Following the Present and Future of Music Law Conference held at the University of Central Lancashire last July, we are looking for additional chapters to include in a book proposal on the topic of the conference, with a particular focus on the current legal and business challenges posed by a morphing, transnational, mid-digital marketplace.
The relation between law and the commercial exploitation of music is both complementary and confrontational. The music industry’s susceptibility to factors outside of its control, such as economy, culture and technology, mean that the mode of production and consumption of music in a perpetual flux. At the same time, this international industry (which makes an annual contribution of £3.6 billion to the UK’s economy) is underpinned by contractual and intellectual property law regimes which take time to respond to fast moving developments. This creates unprecedented challenges for those working at the coalface, from music industry practitioners to music lawyers. The aim of this book is to explore these challenges and to consider what the solutions might be.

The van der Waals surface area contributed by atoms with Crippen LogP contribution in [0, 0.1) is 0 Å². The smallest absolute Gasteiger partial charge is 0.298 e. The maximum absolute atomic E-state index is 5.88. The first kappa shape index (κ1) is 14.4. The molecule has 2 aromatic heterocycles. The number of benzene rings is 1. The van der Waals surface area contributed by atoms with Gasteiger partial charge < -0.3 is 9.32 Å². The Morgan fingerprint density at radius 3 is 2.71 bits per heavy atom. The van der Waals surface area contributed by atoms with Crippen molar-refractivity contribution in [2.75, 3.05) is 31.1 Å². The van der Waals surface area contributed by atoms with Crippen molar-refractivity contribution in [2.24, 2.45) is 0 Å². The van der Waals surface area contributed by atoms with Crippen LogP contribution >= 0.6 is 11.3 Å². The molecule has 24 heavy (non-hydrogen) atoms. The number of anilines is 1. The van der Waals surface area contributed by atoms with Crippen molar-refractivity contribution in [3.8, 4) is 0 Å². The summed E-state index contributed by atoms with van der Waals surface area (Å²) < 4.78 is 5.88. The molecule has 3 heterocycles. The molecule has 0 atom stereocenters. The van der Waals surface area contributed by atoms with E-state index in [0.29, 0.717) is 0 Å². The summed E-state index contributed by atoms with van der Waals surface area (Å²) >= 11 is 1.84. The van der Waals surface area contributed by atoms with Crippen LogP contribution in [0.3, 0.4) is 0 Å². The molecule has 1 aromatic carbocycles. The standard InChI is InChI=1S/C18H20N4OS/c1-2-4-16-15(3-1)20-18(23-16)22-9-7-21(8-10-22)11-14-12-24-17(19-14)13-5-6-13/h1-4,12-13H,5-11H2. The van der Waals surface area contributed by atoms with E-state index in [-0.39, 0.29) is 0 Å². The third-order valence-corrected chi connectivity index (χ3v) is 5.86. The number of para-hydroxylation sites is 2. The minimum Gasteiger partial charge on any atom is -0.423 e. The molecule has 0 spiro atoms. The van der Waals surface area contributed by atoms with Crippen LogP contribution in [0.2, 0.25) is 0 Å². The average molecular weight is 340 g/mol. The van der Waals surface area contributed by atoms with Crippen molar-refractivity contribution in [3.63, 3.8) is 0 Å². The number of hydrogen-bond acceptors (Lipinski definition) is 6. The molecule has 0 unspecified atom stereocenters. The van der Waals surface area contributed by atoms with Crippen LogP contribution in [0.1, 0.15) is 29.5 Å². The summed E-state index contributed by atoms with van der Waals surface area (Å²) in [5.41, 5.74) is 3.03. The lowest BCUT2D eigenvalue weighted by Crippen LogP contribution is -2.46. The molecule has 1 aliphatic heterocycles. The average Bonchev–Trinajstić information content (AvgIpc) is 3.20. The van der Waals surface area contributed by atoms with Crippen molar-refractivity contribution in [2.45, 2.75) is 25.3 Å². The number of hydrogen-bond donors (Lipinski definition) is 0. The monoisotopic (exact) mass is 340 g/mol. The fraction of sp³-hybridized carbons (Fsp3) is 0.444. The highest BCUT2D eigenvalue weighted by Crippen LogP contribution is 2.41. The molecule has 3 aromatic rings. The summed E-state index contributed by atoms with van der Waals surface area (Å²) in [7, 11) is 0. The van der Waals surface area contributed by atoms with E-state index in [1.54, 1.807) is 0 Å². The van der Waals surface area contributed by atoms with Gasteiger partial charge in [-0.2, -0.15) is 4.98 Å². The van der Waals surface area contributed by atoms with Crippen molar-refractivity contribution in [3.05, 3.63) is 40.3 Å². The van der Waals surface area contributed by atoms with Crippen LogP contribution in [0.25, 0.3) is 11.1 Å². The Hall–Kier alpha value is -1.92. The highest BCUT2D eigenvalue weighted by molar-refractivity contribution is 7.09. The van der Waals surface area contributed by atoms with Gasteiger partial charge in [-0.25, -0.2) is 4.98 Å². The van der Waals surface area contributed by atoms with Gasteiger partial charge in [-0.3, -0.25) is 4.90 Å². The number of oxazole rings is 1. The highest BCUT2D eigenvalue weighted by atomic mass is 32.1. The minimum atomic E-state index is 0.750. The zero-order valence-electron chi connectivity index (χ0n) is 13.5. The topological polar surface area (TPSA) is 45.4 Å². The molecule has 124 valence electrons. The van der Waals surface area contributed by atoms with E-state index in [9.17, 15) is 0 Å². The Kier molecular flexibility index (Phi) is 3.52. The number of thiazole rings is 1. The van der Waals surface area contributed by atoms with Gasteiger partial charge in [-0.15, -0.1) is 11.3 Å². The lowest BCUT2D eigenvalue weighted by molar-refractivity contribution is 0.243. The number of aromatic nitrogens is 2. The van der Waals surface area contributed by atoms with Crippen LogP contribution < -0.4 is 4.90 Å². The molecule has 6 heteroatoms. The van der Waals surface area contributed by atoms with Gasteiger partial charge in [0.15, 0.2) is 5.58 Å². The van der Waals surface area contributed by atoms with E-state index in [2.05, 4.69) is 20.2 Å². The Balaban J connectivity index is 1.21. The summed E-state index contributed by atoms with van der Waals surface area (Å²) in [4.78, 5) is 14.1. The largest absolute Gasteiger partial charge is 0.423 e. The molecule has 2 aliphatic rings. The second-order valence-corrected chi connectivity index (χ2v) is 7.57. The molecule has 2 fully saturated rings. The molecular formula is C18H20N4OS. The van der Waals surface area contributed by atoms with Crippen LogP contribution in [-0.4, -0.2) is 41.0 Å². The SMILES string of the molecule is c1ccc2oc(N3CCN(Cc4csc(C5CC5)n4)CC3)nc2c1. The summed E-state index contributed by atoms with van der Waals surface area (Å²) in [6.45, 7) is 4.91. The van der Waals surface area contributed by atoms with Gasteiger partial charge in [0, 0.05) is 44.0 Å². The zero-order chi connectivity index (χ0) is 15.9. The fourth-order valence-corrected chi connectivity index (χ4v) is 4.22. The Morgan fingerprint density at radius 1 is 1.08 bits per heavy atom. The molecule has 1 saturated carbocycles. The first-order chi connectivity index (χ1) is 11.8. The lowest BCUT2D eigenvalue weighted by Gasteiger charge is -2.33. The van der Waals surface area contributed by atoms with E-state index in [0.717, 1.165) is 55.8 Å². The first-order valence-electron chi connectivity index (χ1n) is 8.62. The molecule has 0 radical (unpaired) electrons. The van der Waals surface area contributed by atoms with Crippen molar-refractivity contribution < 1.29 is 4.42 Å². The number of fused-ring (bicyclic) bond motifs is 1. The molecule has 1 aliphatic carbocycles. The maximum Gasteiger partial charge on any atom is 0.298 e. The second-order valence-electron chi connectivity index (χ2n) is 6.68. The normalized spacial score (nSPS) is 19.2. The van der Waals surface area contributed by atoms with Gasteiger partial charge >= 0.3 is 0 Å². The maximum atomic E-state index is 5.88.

We invite submissions covering a range of related topics including:
- Music business contracts intellectual property law (in particular copyright)
- Licensing, royalties and royalty collection
- Digital rights issues and developments
- Digital music commerce, including streaming and piracy
- Arbitration and mediation of music industry disputes
- Legal issues arising from new business models, technologies, music distribution, live events, and merchandising
- Ethical considerations
The abstract between 500 and 600 words, accompanied by the author’s biography should be submitted by 9am Monday 7th October 2019 to;
Glen Woodroffe – firstname.lastname@example.org
Tony Rigg – email@example.com